A psychedelic advocacy group is asking California’s Senator Scott Wiener to delay the tabling of the psychedelic decriminalization bill SB 519 until 2022, expressing their alarm at the prospect of setting limits on the possession of entheogens under the new law.
Decriminalize Nature wrote in a press release on Friday that, “Due to an expedited timeline and lack of opportunity to educate the Health Commission on the implications of setting limits on natural plants and fungi, the Health Committee Chair has requested limits on SB519.”
SB 519, sponsored by Sen. Wiener, aims at allowing the possession of small amounts of psychedelic substances including psilocybin, MDMA, LSD, and mescaline for adults aged 21 and over. The legislation was approved by the State Senate floor and a State Assembly Committee in June.
The bill is scheduled to be heard in the California Assembly Health Committee on Tuesday.
The group writes that in a backroom meeting last week, “against the wishes of Decriminalize Nature advocates, representatives of Multidisciplinary Association for Psychedelic Studies (MAPS) and the lobbying group New Approach PAC came up with a set of limits to recommend to the Chair of [the] Health Committee.” This would set limits on the amounts of natural plants and fungi that could be used, possessed, or transported by individuals.
“The Chair of the Committee is considering accepting these recommendations on limits,” DN writes.
If the amendment passes, “this would then lead to arrests, particularly in communities of colour, who rely more on easy to grow, free to grow plant medicines,” says Carlos Plazola, Chair of Decriminalize Nature. “It also violates our ethos that our access to plant medicines is a human right, and not to be limited to government intervention,” he adds.
The legislation narrowly passed the House committee last month and is expected to face more challenges from the upcoming recall election in California due in September.
“In all likelihood, the bill would not be signed this year anyway due to the upcoming recall election affecting [California] Governor Gavin Newsom, assuming it even made it through the Appropriations Committee, where there will be tremendous pressure for Democrats to steer clear of drug bills to prevent a recall,” DN writes.
The group is suggesting a delay of six months, which would be spent educating the committee members on the benefits of entheogenic plants, and the history and the science behind these substances. In this case, Oakland’s model would serve as evidence, Plazola shared.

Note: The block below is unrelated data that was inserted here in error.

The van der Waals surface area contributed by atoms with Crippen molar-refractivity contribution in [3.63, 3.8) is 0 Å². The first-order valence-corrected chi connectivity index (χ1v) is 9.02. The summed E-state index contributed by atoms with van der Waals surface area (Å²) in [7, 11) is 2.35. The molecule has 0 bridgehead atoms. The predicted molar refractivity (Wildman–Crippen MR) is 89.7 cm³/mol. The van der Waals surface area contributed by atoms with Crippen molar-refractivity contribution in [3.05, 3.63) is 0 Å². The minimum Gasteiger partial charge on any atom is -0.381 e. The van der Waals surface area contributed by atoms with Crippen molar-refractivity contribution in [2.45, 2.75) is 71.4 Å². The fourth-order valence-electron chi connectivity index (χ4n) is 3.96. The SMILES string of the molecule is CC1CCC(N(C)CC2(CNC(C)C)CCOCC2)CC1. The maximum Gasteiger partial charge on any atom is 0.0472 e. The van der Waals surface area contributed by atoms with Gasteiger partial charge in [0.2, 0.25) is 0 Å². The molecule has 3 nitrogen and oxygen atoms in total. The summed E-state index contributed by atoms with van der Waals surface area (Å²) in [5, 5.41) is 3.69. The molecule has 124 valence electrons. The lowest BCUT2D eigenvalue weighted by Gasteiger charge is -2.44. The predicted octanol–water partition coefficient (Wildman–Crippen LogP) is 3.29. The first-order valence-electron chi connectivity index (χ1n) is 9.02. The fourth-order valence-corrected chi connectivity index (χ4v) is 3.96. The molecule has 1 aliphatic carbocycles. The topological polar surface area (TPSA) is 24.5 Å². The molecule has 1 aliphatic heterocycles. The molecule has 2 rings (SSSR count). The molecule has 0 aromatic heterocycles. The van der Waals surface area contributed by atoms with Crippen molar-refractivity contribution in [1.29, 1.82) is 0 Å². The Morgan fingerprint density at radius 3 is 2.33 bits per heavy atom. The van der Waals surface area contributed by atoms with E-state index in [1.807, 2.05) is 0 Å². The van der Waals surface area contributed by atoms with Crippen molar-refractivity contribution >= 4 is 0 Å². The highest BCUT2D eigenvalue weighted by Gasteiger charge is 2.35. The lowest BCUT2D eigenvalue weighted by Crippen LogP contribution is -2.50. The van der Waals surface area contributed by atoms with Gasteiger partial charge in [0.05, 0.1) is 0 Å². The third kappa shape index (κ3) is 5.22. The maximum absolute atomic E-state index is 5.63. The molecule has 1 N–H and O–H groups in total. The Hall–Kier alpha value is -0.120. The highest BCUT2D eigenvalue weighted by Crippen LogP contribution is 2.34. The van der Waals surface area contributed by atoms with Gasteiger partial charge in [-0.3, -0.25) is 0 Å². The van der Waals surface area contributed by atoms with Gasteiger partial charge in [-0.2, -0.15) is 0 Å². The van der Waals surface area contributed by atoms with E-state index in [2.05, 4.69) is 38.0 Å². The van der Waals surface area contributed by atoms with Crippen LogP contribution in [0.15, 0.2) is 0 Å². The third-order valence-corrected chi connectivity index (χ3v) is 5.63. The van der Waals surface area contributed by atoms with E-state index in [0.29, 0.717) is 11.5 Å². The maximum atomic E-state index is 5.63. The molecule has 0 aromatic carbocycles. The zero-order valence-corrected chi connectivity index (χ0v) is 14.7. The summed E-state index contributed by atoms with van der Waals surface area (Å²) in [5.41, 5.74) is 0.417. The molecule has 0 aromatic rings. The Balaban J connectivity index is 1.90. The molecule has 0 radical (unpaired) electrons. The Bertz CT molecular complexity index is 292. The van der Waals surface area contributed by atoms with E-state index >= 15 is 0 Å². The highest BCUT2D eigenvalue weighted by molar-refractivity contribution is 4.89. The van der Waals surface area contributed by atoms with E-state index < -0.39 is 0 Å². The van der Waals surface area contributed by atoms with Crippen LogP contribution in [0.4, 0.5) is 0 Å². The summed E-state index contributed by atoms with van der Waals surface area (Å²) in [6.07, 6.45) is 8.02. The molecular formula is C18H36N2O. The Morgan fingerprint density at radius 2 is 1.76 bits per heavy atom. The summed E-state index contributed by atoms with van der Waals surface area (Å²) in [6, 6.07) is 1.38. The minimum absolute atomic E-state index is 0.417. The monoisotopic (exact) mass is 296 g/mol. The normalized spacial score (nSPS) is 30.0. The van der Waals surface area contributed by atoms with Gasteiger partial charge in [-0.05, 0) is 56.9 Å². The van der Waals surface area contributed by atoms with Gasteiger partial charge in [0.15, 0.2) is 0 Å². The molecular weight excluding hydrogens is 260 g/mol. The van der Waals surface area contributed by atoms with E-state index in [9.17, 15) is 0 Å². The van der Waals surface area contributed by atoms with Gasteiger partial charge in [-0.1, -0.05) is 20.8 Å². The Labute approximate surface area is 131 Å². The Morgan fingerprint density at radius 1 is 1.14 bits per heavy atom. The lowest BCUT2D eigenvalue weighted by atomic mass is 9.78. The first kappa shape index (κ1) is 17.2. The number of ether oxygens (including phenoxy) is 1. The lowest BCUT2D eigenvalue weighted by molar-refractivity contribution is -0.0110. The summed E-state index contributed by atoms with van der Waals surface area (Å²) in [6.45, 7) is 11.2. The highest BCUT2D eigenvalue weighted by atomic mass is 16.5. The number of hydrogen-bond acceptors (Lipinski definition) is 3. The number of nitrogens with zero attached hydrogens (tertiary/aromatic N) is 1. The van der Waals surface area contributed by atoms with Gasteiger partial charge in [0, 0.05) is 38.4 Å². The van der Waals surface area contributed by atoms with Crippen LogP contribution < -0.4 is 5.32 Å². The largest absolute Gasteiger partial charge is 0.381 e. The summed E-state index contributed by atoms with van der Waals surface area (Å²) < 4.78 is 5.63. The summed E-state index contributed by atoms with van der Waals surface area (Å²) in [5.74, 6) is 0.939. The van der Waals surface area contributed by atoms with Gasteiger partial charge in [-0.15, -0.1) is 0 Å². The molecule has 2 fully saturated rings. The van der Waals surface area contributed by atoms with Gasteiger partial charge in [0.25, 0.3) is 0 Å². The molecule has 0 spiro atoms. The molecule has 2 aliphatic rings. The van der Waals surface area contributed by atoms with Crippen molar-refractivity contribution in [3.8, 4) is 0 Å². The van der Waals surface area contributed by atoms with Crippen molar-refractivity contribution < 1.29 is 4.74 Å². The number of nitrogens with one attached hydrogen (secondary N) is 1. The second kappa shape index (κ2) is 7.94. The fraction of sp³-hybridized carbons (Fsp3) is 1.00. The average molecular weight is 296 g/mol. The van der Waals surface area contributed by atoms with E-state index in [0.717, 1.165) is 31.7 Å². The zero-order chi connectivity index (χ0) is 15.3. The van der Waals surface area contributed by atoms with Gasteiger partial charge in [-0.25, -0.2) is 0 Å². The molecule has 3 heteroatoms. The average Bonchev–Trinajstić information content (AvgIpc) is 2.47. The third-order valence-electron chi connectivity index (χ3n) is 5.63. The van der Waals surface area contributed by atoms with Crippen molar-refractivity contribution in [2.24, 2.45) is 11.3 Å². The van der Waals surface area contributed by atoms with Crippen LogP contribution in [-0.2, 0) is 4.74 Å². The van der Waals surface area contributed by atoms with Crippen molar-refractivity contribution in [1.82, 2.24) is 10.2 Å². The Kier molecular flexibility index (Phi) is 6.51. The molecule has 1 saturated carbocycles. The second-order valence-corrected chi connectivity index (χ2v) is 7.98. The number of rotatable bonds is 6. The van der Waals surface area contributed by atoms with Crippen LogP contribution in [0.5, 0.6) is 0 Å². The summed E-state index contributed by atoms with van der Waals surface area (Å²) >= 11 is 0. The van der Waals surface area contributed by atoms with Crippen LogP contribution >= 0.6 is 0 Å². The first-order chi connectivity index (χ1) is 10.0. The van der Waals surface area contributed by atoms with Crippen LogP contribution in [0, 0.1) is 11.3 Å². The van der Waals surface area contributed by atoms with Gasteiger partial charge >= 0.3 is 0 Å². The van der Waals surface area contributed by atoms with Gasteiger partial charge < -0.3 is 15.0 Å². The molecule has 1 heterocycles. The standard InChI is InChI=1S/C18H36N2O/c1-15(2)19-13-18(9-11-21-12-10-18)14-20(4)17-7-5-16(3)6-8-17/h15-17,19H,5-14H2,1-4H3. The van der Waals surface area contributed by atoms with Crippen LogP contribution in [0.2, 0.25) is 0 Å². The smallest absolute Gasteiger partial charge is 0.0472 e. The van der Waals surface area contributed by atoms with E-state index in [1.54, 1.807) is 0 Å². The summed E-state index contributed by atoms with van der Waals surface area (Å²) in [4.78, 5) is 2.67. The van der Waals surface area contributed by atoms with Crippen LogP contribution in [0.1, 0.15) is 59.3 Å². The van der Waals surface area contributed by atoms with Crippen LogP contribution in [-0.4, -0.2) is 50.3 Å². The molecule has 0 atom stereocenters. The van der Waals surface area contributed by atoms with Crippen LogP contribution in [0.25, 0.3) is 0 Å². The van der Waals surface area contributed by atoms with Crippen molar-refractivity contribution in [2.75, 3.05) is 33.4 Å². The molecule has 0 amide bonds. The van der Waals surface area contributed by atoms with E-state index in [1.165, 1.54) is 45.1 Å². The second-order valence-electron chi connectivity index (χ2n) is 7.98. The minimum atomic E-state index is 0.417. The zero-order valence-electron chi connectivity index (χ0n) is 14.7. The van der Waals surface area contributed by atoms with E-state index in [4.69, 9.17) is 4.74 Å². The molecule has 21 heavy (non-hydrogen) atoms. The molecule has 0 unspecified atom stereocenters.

“Since we passed this resolution in Oakland, California in June of 2019, the amount of people that are brewing their own mushrooms has expanded exponentially,” Plazola tells Truffle Report. “And people are sharing with no intention to sell. It’s all about ceremony and healing, particularly in the black and brown communities where there’s so much trauma.”
“If suddenly we set limits that are very low, then we will see those people in danger of being arrested. It will put a halt to great extent on the emerging culture of growing and sharing these medicines,” he adds.
There’s also a higher possibility of for-profit companies commodifying entheogenic plants at the expense of the personal use community, which the advocacy group is standing against.
Decriminalization without limits, Plazola explains, is like growing tomatoes in your garden. “We can grow all the tomatoes that we want, and we share it as a community during the harvest season when there’s an abundance,” he says.
Decriminalization with limits, however, “is another way of saying ‘what is the amount where we can start enforcing against people’, and is kind of a tool used primarily against the marginalized communities.”
If SB 519 passes, California would adopt a system to ‘promote safe and equitable access to certain substances’ that would also include ‘facilitated group use of substances and spiritual use of substances in groups, and recommending options for caregiving including facilitated services, therapy, end-of-life care, and compassionate use’ of psychedelic plants and fungi.
Oregon became the first U.S. state to legalize psilocybin for clinical use and decriminalize all drugs under Ballot Measures 109 and 110 during the November election. Sen. Wiener announced soon after that he would introduce a similar reform in the California State Legislature. “Cities like Washington, D.C. and states like Oregon have led the way, and now it’s California’s turn,” he told Truffle Report in an earlier interview.
In a parallel attempt, Decriminalize Nature California also launched a ballot initiative for 2022 to decriminalize entheogenic plants across the state in February.
Decriminalize Nature has been involved since the beginning of the psychedelic decriminalization movement, bringing legislative changes in two California cities, Oakland and Santa Cruz, in the past two years. The organization has successfully led decriminalization initiatives in at least seven cities, including Washington, D.C. Northampton, Massachusetts is the most recent city to decriminalize simple possession of entheogenic plants and other controlled substances.
Ritika is a Toronto-based reporter. She writes about drug policies and developments in psychedelics.